Rapid advances in portable elecÂtronics are
bringing hope for couÂples that have fertility problems. For example, a compact
sensing system measures body temperature changes in fractions of degrees over a
month-long span to determine fertility levels, using efficient power
conservation techniques to let one sensor last for a full monthly cycle.
Societal changes such as older marriage ages
have brought fertility problems for as many as one in six couples. In response,
startup Cambridge TemperaÂture Concepts has leveraged extensive research into
fertility to create its DuoFertility sensing system.
It consists of a small temperature-sensing
module that is attached to the woman's body and a handheld reader that includes
lights which predict the best dates for conception. This reader has a USB
connection so data can be downloaded to PCs and sent to the company for further
analysis by CTC's staff of specialists.
The sensor continuously measures body basal
temperature to determine when a woman is ovulating, offering 99-percent
accuracy. It uses this informaÂtion to predict the days in the month when she
is most likely to be fertile, providing this data up to six days in advance.
Constantly monitoring minute temperature changes eliminates the many variations
that occur when women have to take their temperature manually.
"The patient doesn't have to wake up at a specific time. That
eliminates issues from things like whether their partner stole the blankets or
the temperature change that occurs just by getting out of bed and getting a
thermometer," says Dr. Shamus Husheer, CTO of CTC. His studies in particle
acceleraÂtion that culminated with a Ph.D. from Cambridge University were "all
about instrumentation." He teamed up with professors doing fertility research
to form the company in 2006.
The heart of the system is a coin-sized module that attaches to
the user's body, looking for changes that are only a small fraction of degree
over the course of a month. These sensors must last more than a month, since
changing the sensor during that cycle could induce variations that are
difficult to factor in.
"Body-worn electronics have to be very small with long
lifetimes. This sensor has an average power consumption of less than 1 microamp
so it can work for months on the smallest coin battery," Husheer says.
The sensor's microcontroller plays a major role in extending
battery life. HushÂeer and his design team opted for an 8-bit Microchip PIC16
886. A key factor was the chip's ultra-low-power wake-up.
When it's time to take a reading, it powers up quickly, then
swiftly returns to a sleep mode. "The measurement is over and done within a
millisecond," Husheer says.
A combination of sensors and packagÂing make it possible to take
precise temÂperatures regardless of whether the sensor is open on one side or
covered by the user's arm. A pair of matched thermistors takes the temperature.
They measure the temperature and the heat flow from one side of the coin to the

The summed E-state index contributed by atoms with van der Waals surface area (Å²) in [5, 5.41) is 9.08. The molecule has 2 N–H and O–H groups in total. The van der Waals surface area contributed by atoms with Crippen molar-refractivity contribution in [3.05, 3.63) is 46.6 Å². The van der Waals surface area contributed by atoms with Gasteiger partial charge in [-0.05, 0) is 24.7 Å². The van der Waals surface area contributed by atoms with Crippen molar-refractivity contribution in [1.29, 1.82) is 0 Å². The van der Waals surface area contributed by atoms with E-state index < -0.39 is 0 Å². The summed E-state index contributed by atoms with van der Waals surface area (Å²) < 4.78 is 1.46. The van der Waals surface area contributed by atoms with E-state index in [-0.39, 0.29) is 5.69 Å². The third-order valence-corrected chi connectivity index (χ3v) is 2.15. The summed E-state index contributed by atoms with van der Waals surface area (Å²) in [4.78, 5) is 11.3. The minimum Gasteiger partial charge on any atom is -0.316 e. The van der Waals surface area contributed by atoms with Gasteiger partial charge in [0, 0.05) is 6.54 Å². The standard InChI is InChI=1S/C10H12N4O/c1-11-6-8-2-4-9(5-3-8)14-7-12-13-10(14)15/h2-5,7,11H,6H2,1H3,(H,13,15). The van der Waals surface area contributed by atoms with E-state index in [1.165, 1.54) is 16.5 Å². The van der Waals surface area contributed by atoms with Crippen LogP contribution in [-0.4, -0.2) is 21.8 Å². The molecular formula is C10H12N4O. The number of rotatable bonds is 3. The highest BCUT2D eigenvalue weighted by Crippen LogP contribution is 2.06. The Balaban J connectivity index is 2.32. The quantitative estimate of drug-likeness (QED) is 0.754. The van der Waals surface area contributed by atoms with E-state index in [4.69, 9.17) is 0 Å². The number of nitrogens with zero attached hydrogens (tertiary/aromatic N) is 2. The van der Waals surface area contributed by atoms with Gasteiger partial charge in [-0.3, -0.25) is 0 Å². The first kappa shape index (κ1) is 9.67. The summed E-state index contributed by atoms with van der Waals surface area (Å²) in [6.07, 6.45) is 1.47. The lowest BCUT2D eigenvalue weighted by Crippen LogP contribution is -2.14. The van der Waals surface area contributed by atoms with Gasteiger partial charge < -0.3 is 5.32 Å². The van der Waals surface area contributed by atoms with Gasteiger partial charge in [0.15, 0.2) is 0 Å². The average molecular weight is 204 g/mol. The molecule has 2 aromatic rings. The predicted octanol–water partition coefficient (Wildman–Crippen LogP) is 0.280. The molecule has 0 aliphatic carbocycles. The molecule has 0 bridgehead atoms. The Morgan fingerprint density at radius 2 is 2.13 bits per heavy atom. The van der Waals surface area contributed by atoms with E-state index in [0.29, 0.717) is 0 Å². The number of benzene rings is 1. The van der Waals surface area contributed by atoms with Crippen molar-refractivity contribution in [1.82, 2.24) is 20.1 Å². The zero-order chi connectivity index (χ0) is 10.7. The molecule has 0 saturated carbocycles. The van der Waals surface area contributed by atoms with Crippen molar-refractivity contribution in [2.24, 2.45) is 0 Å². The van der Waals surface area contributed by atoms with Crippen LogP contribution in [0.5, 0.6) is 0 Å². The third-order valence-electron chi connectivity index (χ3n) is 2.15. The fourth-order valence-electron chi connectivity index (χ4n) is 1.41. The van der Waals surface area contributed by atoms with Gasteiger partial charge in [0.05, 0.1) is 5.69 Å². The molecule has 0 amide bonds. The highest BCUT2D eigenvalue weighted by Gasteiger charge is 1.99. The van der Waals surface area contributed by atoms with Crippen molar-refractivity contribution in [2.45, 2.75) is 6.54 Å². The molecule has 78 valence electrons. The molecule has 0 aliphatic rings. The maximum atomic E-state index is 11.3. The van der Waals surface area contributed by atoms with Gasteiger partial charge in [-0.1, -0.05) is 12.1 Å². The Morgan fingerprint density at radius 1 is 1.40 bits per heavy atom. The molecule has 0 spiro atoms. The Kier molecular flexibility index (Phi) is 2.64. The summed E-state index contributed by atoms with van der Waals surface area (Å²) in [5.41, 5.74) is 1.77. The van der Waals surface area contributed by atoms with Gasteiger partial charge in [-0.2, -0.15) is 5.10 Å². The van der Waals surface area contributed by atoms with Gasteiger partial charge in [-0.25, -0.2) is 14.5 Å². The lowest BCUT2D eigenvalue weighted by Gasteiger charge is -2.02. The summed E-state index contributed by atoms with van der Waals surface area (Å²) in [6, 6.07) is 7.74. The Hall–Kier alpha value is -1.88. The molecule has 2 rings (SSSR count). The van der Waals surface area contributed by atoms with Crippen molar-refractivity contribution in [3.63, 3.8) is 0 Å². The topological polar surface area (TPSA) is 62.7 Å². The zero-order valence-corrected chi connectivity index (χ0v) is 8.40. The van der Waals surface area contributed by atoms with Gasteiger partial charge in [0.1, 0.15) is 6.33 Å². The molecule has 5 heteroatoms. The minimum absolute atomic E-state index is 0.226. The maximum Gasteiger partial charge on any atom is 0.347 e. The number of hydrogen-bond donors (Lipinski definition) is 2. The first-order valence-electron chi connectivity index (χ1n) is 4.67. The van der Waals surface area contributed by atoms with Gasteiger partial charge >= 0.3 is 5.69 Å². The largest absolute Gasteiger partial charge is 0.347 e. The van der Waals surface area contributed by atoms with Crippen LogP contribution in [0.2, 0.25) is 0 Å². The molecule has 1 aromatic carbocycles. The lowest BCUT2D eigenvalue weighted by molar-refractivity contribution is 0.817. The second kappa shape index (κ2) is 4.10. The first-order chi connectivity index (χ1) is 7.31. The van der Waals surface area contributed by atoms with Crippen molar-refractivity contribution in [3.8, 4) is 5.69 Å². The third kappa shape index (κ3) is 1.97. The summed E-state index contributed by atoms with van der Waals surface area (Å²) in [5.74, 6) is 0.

other. "We not only measure the temperature on the body, we can determine
whether the arm is open or closed," Husheer says.
Temperature flows from the body side to the external side,
letting the sensor consistently measure heat flow. To ensure the sensor is in
tight contact with the skin, Cambridge offers six different adhesives that
adhere to different skin types.
This compact sensor is housed in an inÂjection-molded component
that includes thermally conductive plastic polymers that surround the sensor.
The patented technique includes a non-conductive overÂmolded plastic that
protects the unit.
The other major portion of the sensor module is the communication
sysÂtem that sends data to the reader. The body-worn module sends data using a
modified RFID chip that has a coil anÂtenna that's roughly the size of the
coin. Communication is initiated by holding the receiver near the sensor. That
transfer requires higher power consumption than measuring data, so engineers
wanted to minimize usage. To do that, readings are held in a couple megabytes
of stand-alone Flash that stores data so downloads can be spaced a few days
The receiver that collects this data is a palm-sized reader
powered by a 48-MHz, 16-bit processor. The 106-pin device from Microchip has a
number of peripherals including counters, timers and a USB port. While many
companies that opt for standard components end up with unused functions, CTC
engineers found a version that was almost a perfect fit.
"We use every peripheral except one," Husheer says. "The on-chip
USB is critiÂcal because it lets us make a device that looks like a Flash disk
when it's plugged into a PC."
Developers used different programming strategies for their two
components. SoftÂware in the sensor is written in assembly language to minimize
size. Software in the reader is written primarily in C, speeding development
and shortening development time compared to the more time-consumÂing task of
writing assembly code.
Determining the quantities and location of sensors in an Internet of Things application requires a thorough problem statement and a clear vision of success, an expert will tell engineers at the upcoming Design & Manufacturing Show in Minneapolis.
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